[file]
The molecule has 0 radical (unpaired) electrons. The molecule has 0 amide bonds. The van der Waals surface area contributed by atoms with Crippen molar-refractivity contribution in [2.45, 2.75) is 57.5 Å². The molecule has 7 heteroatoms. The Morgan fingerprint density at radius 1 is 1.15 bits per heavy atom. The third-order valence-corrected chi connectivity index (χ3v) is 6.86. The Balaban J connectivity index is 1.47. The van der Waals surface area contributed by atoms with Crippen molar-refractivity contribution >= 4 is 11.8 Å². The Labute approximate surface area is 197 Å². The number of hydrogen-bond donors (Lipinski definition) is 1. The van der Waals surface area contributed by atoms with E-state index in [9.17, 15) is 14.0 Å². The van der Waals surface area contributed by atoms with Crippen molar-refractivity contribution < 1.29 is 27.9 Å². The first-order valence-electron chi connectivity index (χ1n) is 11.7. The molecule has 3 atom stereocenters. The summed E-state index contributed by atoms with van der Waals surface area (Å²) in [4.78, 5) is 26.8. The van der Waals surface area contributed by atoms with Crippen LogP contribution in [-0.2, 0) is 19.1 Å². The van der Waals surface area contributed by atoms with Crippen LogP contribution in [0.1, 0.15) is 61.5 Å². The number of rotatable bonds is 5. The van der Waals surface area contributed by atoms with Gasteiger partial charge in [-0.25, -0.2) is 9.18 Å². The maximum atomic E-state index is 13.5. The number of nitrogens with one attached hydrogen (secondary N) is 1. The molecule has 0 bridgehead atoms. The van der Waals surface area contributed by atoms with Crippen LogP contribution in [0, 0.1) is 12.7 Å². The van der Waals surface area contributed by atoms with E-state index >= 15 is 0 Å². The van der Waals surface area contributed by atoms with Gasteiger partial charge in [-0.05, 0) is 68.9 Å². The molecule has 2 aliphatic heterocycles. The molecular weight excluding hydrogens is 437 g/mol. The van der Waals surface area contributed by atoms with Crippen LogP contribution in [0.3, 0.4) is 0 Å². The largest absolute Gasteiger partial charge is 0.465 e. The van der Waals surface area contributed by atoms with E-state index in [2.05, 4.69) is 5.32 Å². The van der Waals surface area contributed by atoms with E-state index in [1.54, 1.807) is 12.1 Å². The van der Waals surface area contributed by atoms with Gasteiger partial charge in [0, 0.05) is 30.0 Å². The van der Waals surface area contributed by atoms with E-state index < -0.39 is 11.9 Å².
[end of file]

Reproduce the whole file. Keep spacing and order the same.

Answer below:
The molecule has 0 radical (unpaired) electrons. The molecule has 0 amide bonds. The van der Waals surface area contributed by atoms with Crippen molar-refractivity contribution in [2.45, 2.75) is 57.5 Å². The molecule has 7 heteroatoms. The Morgan fingerprint density at radius 1 is 1.15 bits per heavy atom. The third-order valence-corrected chi connectivity index (χ3v) is 6.86. The Balaban J connectivity index is 1.47. The van der Waals surface area contributed by atoms with Crippen molar-refractivity contribution >= 4 is 11.8 Å². The Labute approximate surface area is 197 Å². The number of hydrogen-bond donors (Lipinski definition) is 1. The van der Waals surface area contributed by atoms with E-state index in [9.17, 15) is 14.0 Å². The van der Waals surface area contributed by atoms with Crippen molar-refractivity contribution < 1.29 is 27.9 Å². The first-order valence-electron chi connectivity index (χ1n) is 11.7. The molecule has 3 atom stereocenters. The summed E-state index contributed by atoms with van der Waals surface area (Å²) in [4.78, 5) is 26.8. The van der Waals surface area contributed by atoms with Crippen LogP contribution in [-0.2, 0) is 19.1 Å². The van der Waals surface area contributed by atoms with Crippen LogP contribution in [0.1, 0.15) is 61.5 Å². The number of rotatable bonds is 5. The van der Waals surface area contributed by atoms with Gasteiger partial charge in [-0.25, -0.2) is 9.18 Å². The maximum atomic E-state index is 13.5. The number of nitrogens with one attached hydrogen (secondary N) is 1. The molecule has 0 bridgehead atoms. The van der Waals surface area contributed by atoms with Crippen LogP contribution in [0, 0.1) is 12.7 Å². The van der Waals surface area contributed by atoms with E-state index >= 15 is 0 Å². The van der Waals surface area contributed by atoms with Gasteiger partial charge in [-0.05, 0) is 68.9 Å². The molecule has 2 aliphatic heterocycles. The molecular weight excluding hydrogens is 437 g/mol. The van der Waals surface area contributed by atoms with Crippen LogP contribution in [0.3, 0.4) is 0 Å². The largest absolute Gasteiger partial charge is 0.465 e. The van der Waals surface area contributed by atoms with E-state index in [2.05, 4.69) is 5.32 Å². The van der Waals surface area contributed by atoms with E-state index in [1.54, 1.807) is 12.1 Å². The van der Waals surface area contributed by atoms with Gasteiger partial charge in [0, 0.05) is 30.0 Å². The van der Waals surface area contributed by atoms with E-state index < -0.39 is 11.9 Å².